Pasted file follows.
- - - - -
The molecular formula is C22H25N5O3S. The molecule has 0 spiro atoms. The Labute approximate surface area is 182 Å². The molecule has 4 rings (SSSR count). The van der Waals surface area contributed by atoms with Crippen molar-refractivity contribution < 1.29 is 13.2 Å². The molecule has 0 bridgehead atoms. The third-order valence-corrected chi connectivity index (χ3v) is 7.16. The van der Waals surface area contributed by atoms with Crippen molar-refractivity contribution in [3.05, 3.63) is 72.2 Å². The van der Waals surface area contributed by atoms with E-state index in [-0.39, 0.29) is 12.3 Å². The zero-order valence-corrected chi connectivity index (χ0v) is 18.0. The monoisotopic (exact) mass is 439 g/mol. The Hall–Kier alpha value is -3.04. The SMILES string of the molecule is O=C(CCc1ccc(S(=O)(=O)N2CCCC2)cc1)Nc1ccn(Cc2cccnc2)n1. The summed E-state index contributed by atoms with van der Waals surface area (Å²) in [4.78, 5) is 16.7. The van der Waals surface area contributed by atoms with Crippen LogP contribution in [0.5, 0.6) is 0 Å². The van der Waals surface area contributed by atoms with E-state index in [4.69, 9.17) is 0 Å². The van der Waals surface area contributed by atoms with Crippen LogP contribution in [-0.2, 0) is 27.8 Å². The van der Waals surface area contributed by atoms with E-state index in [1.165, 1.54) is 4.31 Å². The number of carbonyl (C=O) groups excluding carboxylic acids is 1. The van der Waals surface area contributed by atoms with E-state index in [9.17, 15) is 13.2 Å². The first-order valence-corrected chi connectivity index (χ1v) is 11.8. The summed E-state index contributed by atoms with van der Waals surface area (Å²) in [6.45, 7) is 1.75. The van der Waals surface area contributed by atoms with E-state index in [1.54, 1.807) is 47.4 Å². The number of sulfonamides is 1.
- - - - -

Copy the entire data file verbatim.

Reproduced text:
The molecular formula is C22H25N5O3S. The molecule has 0 spiro atoms. The Labute approximate surface area is 182 Å². The molecule has 4 rings (SSSR count). The van der Waals surface area contributed by atoms with Crippen molar-refractivity contribution < 1.29 is 13.2 Å². The molecule has 0 bridgehead atoms. The third-order valence-corrected chi connectivity index (χ3v) is 7.16. The van der Waals surface area contributed by atoms with Crippen molar-refractivity contribution in [3.05, 3.63) is 72.2 Å². The van der Waals surface area contributed by atoms with E-state index in [-0.39, 0.29) is 12.3 Å². The zero-order valence-corrected chi connectivity index (χ0v) is 18.0. The monoisotopic (exact) mass is 439 g/mol. The Hall–Kier alpha value is -3.04. The SMILES string of the molecule is O=C(CCc1ccc(S(=O)(=O)N2CCCC2)cc1)Nc1ccn(Cc2cccnc2)n1. The summed E-state index contributed by atoms with van der Waals surface area (Å²) in [4.78, 5) is 16.7. The van der Waals surface area contributed by atoms with Crippen LogP contribution in [0.5, 0.6) is 0 Å². The van der Waals surface area contributed by atoms with E-state index in [4.69, 9.17) is 0 Å². The van der Waals surface area contributed by atoms with Crippen LogP contribution in [-0.2, 0) is 27.8 Å². The van der Waals surface area contributed by atoms with E-state index in [1.165, 1.54) is 4.31 Å². The number of carbonyl (C=O) groups excluding carboxylic acids is 1. The van der Waals surface area contributed by atoms with E-state index in [9.17, 15) is 13.2 Å². The first-order valence-corrected chi connectivity index (χ1v) is 11.8. The summed E-state index contributed by atoms with van der Waals surface area (Å²) in [6.45, 7) is 1.75. The van der Waals surface area contributed by atoms with E-state index in [1.54, 1.807) is 47.4 Å². The number of sulfonamides is 1.